These “mom and pop” investors effectively provided a subsidized form of rental housing, which was largely free of government intervention and regulation, and this housing was a much more cost effective housing subsidy than any taxpayer subsidized unilateral government transfer. I insist the governing authorities and policymakers are not ignorant of this outcome; thus government agencies and its socialist policymakers like JCHS must have different objectives than their stated goals. They gain power and influence by directing policy rather than leaving the sector available to the free market.
Social policy based on racism and income inequality only ensures ever higher home prices and rents
Rather than blaming racial and income inequality, I submit that policymakers should blames their ongoing misguided policy enactments; of which the negative externalities are rarely ever contemplated. Perhaps the true goals of policymakers differ from their publicly announced objectives. Perhaps the unintended consequences of policy enactment are intentional, so as to implement more and to exert more control over the entire market and to centralize its wealth.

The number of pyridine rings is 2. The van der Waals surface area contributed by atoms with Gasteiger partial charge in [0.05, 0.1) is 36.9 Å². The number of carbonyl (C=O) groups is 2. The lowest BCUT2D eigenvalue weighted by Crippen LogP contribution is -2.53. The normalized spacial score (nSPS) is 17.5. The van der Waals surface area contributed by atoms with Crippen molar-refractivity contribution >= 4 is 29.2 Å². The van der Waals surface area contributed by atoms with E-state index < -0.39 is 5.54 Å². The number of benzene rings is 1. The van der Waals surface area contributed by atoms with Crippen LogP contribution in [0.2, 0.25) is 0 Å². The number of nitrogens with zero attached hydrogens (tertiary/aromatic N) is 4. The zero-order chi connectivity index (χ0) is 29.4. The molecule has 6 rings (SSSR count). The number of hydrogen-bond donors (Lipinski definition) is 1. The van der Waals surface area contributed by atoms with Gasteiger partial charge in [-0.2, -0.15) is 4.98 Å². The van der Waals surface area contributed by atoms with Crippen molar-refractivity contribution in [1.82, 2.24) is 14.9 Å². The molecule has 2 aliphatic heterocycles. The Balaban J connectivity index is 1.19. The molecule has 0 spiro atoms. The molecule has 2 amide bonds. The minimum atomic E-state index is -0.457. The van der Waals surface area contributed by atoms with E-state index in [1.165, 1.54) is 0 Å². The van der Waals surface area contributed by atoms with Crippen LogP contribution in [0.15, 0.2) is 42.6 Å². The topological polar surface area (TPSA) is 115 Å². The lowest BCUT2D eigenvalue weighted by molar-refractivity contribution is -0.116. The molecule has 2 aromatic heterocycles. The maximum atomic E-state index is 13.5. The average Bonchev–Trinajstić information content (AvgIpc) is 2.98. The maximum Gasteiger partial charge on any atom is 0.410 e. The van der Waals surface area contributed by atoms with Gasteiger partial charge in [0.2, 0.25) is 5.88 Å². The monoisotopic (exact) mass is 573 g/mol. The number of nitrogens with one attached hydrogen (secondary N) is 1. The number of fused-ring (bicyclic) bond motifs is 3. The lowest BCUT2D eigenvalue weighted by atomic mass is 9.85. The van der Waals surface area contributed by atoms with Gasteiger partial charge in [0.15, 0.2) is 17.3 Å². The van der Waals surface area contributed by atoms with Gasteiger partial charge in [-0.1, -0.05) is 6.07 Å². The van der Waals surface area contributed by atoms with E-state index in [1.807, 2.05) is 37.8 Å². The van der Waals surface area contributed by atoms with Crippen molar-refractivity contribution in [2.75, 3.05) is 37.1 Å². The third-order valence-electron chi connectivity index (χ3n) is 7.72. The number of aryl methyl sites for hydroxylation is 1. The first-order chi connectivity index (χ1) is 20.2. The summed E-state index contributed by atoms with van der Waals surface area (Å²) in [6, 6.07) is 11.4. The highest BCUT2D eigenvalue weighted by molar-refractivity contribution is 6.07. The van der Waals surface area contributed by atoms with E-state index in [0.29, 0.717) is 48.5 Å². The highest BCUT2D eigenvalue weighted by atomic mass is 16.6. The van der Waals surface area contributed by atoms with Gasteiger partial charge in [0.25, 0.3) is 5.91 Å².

To remedy these inequalities [in homeownership], policymakers should be mindful of how much assistance is necessary to make homeownership affordable for each income group and which households are most likely to benefit from this aid. Although households earning 50–80 percent of the area median income would seem to be a prime focus for downpayment programs, even fairly generous levels of assistance—such as the $25,000 included in the Build Back Better budget proposal—would not be enough to make even modest homes in most markets affordable for these households. At the same time, capping eligibility for assistance at 120 percent or more of area median income may be short-sighted.